To start off the Grand Trunk attempted to join with the Canadian Northern railroad, but were unsuccessful. It was decided that, what would now be called the Grand Trunk Pacific Railway Co. (GTP), would start construction in two parts, the one starting from Moncton to Winnipeg and the other from Winnipeg to Port Simpson or another port. The western leg of construction went quickly because the land was flat. When it reached a place called Wolf Creek in 1910, construction continued from both ends at the same time. It was time to choose the western terminus. As an ice-free port, Prince Rupert was the optimal choice and, almost overnight, folks from all walks of life made their way to the newest soon-to-be metropolis (Barman 180). The sites along the route all vied for fame it seems, each proclaiming that they were superior to any other site along the line. Some didn't even come close to their colourful advertising; Smithers was built on swamp with the only thing to complement it was the railroad.
To get the supplies for the construction of the railroad along the Skeena, steamships were used for transportation. These included the Distributor, owned by the GTP management, the Contractor, Operator, Conveyor and Omineca, who were owned by a contracting firm by the name of Foley, Welch and Stewart, and the Skeena, owned by the P. Burns Co. who sold meat to the camps along the line. When these transport mediums had served their purpose, they were disposed of. The close of the steamboat era was the year 1912. The last sternwheeler, the Inlander made the last riverboat runs of the twentieth century, delivering freight to upriver stores and hotels. Captain Bonser returned to be he captain and stayed with her 'till the end. In 1912, she was put up on a beach near Port Essington, the last of her kind (Large 115).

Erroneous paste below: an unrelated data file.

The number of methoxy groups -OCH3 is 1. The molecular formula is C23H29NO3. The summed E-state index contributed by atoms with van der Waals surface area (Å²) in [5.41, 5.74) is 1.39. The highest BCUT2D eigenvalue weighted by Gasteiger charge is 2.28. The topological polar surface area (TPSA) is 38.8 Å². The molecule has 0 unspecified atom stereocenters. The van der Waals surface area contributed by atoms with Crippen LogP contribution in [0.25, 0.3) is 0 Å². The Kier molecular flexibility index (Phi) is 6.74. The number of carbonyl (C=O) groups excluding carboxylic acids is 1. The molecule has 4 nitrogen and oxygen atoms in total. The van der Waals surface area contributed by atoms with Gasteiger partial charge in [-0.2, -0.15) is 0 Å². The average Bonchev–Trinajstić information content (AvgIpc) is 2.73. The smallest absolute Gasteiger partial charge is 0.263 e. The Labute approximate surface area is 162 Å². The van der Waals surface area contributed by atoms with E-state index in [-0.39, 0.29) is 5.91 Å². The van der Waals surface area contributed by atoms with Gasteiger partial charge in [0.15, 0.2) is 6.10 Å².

I am not certain when the Grand Trunk Pacific was completed (note: On April 7, 1914, east and west met near Fraser Lake and the last spike was driven. The first through train reached Prince Rupert on the 8th of that month.), but it eventually went bankrupt after the death of Charles Hays in the sinking of the Titanic.(note: He was one of 1635 people who died on the Titanic when it hit an iceberg and sank April 14, 1912) The Canadian Northern also found its fate in bankruptcy in 1922. Finally the Dominion Government took them both over and amalgamated them in 1923, creating the Canadian National Railway. As a result, the main pacific terminal was now located at Vancouver and the former GTP line from Jasper to Prince Rupert was rendered a mere branch of the large railroad (Large 147).
Later on, with the era of the automobile, a highway would be constructed along the Skeena, following the railroad route. Both of these are still in use today; the highway more so than the railroad. (Note: More than 30 years after the railroad had been put through to Prince Rupert a road link was established between Terrace and Prince Rupert. On September 4, 1944 the "Skeena River Highway" was officially opened. Terrace was chosen because of the central location for the opening ceremonies.)
The different forms of transportation brought many different people. The canoes and coastal steamships brought with them the first admirers of the wondrous Skeena Valley, the traders. The sternwheeler riverboats brought the first true convoys of settlers and business men and small camps and small settlements. The railroad brought the largest number of settlers and, with them, towns sprang up all along the line overnight. Some towns have disappeared, such as Van Arsdol where Kitselas is now, but the majority of the railroad towns remain, such as Houston, Terrace, Hazelton and Prince Rupert. If not for the railroad, it would have taken much more time for the area to be settled and many of us would not be here today to admire the beauty of the river called Skeena.
Barman, Jean. The West Beyond the West.
Toronto, ON: University of Toronto Press, 1991.
Large, Richard Gettes. The Skeena River of Destiny.
Vancouver, BC: Mitchell Press Ltd., 1957.
Lindstrom, Emma Bateman. From Riverboats to Railroads.
Terrace, BC: Terrace Regional Museum Society, 1992.
McHarg, Sandra, and Maureen Cassidy. Before Roads and Rails: Pack Trails
and Packing in the Upper Skeena Area. Hazelton, BC: Northwest
Community College, 1980.
O'Neill, Wiggs. Steamboat Days on the Skeena River.